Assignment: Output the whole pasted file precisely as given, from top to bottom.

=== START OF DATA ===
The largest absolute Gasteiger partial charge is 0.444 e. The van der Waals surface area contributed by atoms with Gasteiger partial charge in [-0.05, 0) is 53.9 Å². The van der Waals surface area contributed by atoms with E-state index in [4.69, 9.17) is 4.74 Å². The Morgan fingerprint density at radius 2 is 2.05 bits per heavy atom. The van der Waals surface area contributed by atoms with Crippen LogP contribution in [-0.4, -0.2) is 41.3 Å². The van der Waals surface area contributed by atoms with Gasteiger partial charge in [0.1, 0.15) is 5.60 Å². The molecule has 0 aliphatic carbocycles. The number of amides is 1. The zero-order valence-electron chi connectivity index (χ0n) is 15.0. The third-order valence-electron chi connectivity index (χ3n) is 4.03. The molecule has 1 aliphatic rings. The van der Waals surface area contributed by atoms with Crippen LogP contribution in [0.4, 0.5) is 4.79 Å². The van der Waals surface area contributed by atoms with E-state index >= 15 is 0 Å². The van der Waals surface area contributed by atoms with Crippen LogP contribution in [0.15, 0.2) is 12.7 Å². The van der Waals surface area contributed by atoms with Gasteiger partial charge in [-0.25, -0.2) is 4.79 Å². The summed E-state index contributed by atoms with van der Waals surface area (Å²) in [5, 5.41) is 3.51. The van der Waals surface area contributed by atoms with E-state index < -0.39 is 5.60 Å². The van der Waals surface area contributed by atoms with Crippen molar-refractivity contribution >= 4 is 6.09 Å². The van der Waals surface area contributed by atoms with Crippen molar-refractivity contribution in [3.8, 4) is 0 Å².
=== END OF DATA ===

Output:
The largest absolute Gasteiger partial charge is 0.444 e. The van der Waals surface area contributed by atoms with Gasteiger partial charge in [-0.05, 0) is 53.9 Å². The van der Waals surface area contributed by atoms with E-state index in [4.69, 9.17) is 4.74 Å². The Morgan fingerprint density at radius 2 is 2.05 bits per heavy atom. The van der Waals surface area contributed by atoms with Crippen LogP contribution in [-0.4, -0.2) is 41.3 Å². The van der Waals surface area contributed by atoms with Gasteiger partial charge in [0.1, 0.15) is 5.60 Å². The molecule has 0 aliphatic carbocycles. The number of amides is 1. The zero-order valence-electron chi connectivity index (χ0n) is 15.0. The third-order valence-electron chi connectivity index (χ3n) is 4.03. The molecule has 1 aliphatic rings. The van der Waals surface area contributed by atoms with Crippen LogP contribution in [0.4, 0.5) is 4.79 Å². The van der Waals surface area contributed by atoms with E-state index >= 15 is 0 Å². The van der Waals surface area contributed by atoms with Crippen LogP contribution in [0.15, 0.2) is 12.7 Å². The van der Waals surface area contributed by atoms with Gasteiger partial charge in [-0.25, -0.2) is 4.79 Å². The summed E-state index contributed by atoms with van der Waals surface area (Å²) in [5, 5.41) is 3.51. The van der Waals surface area contributed by atoms with E-state index < -0.39 is 5.60 Å². The van der Waals surface area contributed by atoms with Crippen molar-refractivity contribution >= 4 is 6.09 Å². The van der Waals surface area contributed by atoms with Crippen molar-refractivity contribution in [3.8, 4) is 0 Å².